Frequently Asked Questions
What is a Special Needs Trust?
A special needs trust (SNT), sometimes referred to as a supplemental needs trust, is a legal vehicle designed to benefit an individual who has a disability. An SNT enables a person under a physical or mental disability, or an individual with a chronic or acquired illness, to have an unlimited amount of assets held in Trust for his or her benefit. Those assets are not considered countable assets for purposes of qualification for certain needs-based governmental benefits. Such benefits may include Supplemental Security Income (SSI), Medicaid, vocational rehabilitation, subsidized housing, and other benefits based upon need.
Why Establish a Special Needs Trust?
- To preserve eligibility for Medicaid. Medicaid, a joint federal-state program, provides medical assistance to those who are disabled and can demonstrate financial need. Children and adults can qualify for Medicaid only if their monthly income and the value of their other assets fall below certain limits, which vary from state to state. A special needs trust restricts the beneficiary’s own direct access to the assets in the trust to such an extent that the assets are not considered legally available to the beneficiary. Thus, a special needs trust can protect Medicaid eligibility because assets in the trust are uncountable.
- To preserve eligibility for Supplemental Security Income (SSI). Children and adults with special needs who have limited income and resources often receive monthly benefits from Supplemental Security Income (SSI). These cash benefits can be used for basic needs such as housing and food. But because SSI benefits are need-based, inheriting money can mean that a child with special needs will lose their eligibility for this benefit program. By naming a special needs trust as your beneficiary instead of your child, however, assets can be devoted to the care of your loved one. In addition, since SSI recipients are normally automatically eligible for Medicaid benefits, preserving your child’s eligibility for SSI may preserve their eligibility for Medicaid as well.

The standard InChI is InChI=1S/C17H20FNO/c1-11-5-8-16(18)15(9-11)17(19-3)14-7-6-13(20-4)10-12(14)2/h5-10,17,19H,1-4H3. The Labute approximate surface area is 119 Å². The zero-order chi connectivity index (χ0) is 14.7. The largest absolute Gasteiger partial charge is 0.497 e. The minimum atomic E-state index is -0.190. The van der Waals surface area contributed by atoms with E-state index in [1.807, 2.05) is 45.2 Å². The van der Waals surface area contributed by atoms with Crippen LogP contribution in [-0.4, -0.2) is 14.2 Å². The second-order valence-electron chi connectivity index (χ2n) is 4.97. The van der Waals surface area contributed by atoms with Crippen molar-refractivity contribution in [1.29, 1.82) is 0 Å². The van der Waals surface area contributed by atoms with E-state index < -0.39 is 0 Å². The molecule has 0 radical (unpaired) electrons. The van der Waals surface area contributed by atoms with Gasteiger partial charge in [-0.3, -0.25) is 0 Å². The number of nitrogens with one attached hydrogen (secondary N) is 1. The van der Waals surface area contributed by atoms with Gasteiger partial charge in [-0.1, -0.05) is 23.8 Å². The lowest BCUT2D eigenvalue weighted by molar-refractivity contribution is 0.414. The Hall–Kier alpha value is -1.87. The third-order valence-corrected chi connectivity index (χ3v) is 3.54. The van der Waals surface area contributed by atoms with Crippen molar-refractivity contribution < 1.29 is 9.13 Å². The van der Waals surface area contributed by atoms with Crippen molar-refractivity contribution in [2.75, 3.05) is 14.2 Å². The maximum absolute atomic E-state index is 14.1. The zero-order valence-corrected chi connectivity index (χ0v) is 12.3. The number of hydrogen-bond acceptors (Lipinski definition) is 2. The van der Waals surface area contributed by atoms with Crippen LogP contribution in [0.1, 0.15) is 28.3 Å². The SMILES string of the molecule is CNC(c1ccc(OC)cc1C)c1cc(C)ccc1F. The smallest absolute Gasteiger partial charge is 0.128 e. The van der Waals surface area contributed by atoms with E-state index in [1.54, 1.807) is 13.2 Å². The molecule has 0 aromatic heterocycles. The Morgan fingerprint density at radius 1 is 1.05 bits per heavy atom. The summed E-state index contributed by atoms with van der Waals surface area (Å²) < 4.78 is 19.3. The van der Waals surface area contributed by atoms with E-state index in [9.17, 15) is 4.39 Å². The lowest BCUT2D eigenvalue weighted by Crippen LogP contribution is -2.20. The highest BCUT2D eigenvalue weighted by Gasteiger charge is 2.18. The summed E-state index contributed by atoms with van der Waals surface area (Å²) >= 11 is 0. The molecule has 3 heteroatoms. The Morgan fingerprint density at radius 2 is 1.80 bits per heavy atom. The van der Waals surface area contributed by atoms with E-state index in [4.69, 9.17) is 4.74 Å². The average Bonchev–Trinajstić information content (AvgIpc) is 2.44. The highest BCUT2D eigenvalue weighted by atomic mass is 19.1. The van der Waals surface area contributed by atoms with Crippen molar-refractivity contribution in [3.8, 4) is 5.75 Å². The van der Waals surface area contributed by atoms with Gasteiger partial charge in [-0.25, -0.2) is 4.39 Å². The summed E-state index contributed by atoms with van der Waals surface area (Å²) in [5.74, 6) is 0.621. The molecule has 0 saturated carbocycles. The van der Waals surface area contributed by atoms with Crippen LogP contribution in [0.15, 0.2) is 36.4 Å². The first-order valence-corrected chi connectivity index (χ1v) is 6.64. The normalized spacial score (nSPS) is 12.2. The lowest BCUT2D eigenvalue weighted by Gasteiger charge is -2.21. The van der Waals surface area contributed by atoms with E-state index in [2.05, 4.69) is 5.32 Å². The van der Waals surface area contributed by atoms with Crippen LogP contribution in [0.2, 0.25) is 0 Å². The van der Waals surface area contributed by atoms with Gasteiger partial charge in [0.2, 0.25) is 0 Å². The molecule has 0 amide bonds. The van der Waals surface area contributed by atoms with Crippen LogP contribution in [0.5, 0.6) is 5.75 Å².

- To provide additional care and services. A special needs trust can be especially useful if you want to provide care and services necessary for your child’s well-being, without supplanting Medicaid benefits. Although Medicaid pays for a number of medical costs, including hospital bills, physician services, and long-term care, it will not subsidize items and services considered nonessential. These may include health-related expenses such as eyeglasses, dental care, rehabilitation services, and home health aide services, as well as personal expenses such as transportation, computer equipment and vacations.
How Many Types of Special Needs Trusts Are There?
There are two general types of Special Needs Trusts: Self-Settled, which are funded with assets belonging to the beneficiary; and Third-Party, which are funded with assets belonging to someone other than the beneficiary.
- First Party Special Needs Trusts. A first party, or self-settled, SNT is created with assets belonging to an individual with disabilities, who becomes the “beneficiary.” Such funds typically consist of a personal injury settlement or inheritance. The person must be under 65 at the time that the trust is established. Funds remaining in the trust at the beneficiary’s death must be used to reimburse Medicaid for services to that individual before they can be distributed to anyone else.
- Third-Party Special Needs Trusts. A Third-Party Special Needs Trusts is created with assets belonging to someone other than an individual with disabilities. Upon the beneficiary’s death, there is no requirement to use funds remaining in the trust at the beneficiary’s death to reimburse Medicaid for services provided to the individual, and “remainder” beneficiaries may be named to receive those assets.
- Pooled Special Needs Trusts. A pooled Special Needs Trust serves the same function as the other types of Special Needs Trusts, but with several notable differences. A Pooled Trust is established by a not-for-profit organization which most often relies upon social workers, money managers and special needs attorneys to administer the trust. All funds are managed as a pool and may be invested as one account, but sub-accounts are established for each individual beneficiary, and profits and losses, additions, and disbursements from each account are tracked separately. Since many financial institutions do not handle small special needs trusts, or may charge fees that are not cost-effective, pooled trusts give families access to highly skilled trustees.